In other words: shows like today’s only amplify the hypocrisy that continues to animate our betters in the Vaunted Northeast Corridor and across the northern tier of states at least as far west as Minnesota. (And Ray: how will you ever properly appreciate the contributions of African Americans if you insist on remaining in a state that is THE WHITEST in the US? Hint: don’t move to either New Hampshire or Maine.)

    • Ray in VT

      As well it should never be allowed to forget the lengths that it, as a region, went to in order to preserve that abomination.  That having been said, I don’t think that any part of the American public has ever been held to account for what was done to the Native Americans, and in that respect North was no better than the South.  The fact is that people are great at compartmentalizing.  Take for instance the grand notions embodied in the Declaration as compared to facts on the ground.  People as individuals, and in groups or nations, make choices that are often contradictory.  It seems to me that this is a pretty universal quirk in people.

      “I mean, to read the histories of the last half of America’s 19th
      century, I’m regularly tempted to believe that victorious Unionists saw
      their Northern victory as their license to exterminate Plains Indians.”

      Would you care to support that with actual quotes?  Manifest Destiny and notions regarding the terrible ways in which Native American populations could be treated were well established prior to the Civil War.

      I would merely suggest that while Lincoln and the North absolutely had their own flaws concerning race relations and the treatment of Native Americans, on the latter note I don’t see any evidence that the South was any better, and regarding the former it was abominably worse, although one shouldn’t ignore the fact that there were Southern abolitionists prior to the war.  I also feel that I can appreciate aspects of the cultural contributions of various groups from here in Vermont.  I have a long connection to this land, and if others want to bring the aspects of their own cultures here, then they are welcome.  The Vietnamese refuges that came here in the 1990s have made some nice contributions to the local cuisine.  It’s not like we’ve had a history of forcibly trying to either keep anyone out or make anyone stay, and I would certainly take what we have to offer over the offerings of Southern culture.  I quite like my old Yankee ways.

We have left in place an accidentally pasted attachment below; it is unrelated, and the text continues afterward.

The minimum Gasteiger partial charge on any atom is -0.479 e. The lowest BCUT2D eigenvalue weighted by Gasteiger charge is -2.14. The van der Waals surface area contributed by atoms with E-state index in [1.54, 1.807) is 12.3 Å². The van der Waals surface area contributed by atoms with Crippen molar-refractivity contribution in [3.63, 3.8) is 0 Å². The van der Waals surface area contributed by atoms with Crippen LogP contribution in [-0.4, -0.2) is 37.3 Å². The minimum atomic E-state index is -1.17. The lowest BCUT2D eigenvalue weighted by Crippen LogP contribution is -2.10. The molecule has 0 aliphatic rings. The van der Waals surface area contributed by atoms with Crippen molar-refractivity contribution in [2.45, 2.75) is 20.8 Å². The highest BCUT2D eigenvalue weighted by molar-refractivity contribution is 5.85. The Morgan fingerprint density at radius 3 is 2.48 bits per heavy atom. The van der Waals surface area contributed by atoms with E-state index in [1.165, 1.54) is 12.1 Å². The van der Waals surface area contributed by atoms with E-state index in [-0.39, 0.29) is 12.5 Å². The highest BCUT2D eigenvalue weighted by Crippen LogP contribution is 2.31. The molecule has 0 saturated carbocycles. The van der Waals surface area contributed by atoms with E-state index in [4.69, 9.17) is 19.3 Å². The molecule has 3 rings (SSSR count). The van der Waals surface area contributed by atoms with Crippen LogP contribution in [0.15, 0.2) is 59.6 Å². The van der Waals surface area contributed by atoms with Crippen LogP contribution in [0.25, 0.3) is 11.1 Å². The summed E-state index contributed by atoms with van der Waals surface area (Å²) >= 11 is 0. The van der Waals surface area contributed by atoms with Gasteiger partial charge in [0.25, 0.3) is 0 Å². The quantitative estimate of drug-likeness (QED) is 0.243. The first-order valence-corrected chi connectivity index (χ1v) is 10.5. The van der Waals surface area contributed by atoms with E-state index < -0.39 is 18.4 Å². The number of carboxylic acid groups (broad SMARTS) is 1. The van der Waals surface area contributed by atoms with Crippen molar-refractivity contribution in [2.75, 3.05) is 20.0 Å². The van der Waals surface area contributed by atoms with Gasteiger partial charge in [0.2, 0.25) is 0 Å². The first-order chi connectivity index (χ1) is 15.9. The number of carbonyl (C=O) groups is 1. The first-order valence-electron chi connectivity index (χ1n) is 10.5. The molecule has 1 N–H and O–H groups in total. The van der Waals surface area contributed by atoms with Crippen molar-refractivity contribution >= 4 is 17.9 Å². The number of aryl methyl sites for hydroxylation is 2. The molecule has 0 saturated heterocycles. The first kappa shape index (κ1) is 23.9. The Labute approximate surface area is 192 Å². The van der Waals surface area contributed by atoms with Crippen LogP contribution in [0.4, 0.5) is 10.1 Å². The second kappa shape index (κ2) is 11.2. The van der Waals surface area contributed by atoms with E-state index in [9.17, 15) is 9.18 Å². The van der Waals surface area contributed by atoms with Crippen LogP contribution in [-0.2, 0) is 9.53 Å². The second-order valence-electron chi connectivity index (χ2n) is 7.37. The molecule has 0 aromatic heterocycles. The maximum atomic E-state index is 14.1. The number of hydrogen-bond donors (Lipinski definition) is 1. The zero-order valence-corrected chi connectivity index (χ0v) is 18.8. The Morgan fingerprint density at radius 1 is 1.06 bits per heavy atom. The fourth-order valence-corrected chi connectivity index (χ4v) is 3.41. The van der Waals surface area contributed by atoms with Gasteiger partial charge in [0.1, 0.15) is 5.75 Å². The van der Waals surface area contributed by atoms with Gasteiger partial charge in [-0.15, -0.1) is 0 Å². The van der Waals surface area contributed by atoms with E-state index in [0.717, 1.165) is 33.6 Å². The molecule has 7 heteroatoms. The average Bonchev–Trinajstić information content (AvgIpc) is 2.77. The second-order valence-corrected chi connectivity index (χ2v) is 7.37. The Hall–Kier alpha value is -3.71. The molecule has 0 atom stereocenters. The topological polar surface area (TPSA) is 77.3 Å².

• Coastghost

        You can take comfort that NPR agrees with your view that the South should ever remain America’s whipping boy whenever matters of race arise.
        So for instance: ATC JUST ran a five-minute segment about a “riot” that did not in fact occur last fall on the campus of the Univ. of Mississippi. (While burning an Obama campaign poster in the Magnolia State indeed might be viewed as impolitic and inflammatory, it’s hardly illegal.)
        Beating up on the South for ALL of white America’s racial sins, though, is perfectly normal and enjoys the advantage of being socially acceptable in states like Vermont, New Hampshire, Maine, New York, Massachusetts, Pennsylvania, Michigan, and Illinois, and in the District of Columbia. 

        • Ray in VT

          It must be terrible to be so put upon.  I find it interesting that there are several people who regularly contribute to this forum that do not have such as rosy view of race relations in the modern South who actually live, or grew up, down there.

          • Coastghost

            You’re right, Ray, it is galling to be scolded, upbraided, lectured continually by the rest of the country, as if white Southerners and their ancestors were somehow responsible for ALL the shortcomings in race relations across the nation: but it’s impossible to take too seriously.
            As I noted elsewhere: it’s hardly the case that Southerners engineered the racial segregation that afflicts the County of Cook, Illinois, just as Southerners played no significant role in white flight from Detroit into the surrounding suburbs. Yet we hear no comparable amount of rebuke to all those nasty white racists in Cook County, never hear about white racism in Michigan . . . it’s these kinds of omissions that help make visible NPR’s regional/sectional sympathies, which in itself is galling.

          • Ray in VT

            It could be in part due to the fact the white flight is a quieter form of prejudice than burning crosses, lynchings and the effort across multiple generations to keep an entire population uneducated, poor, and subservient.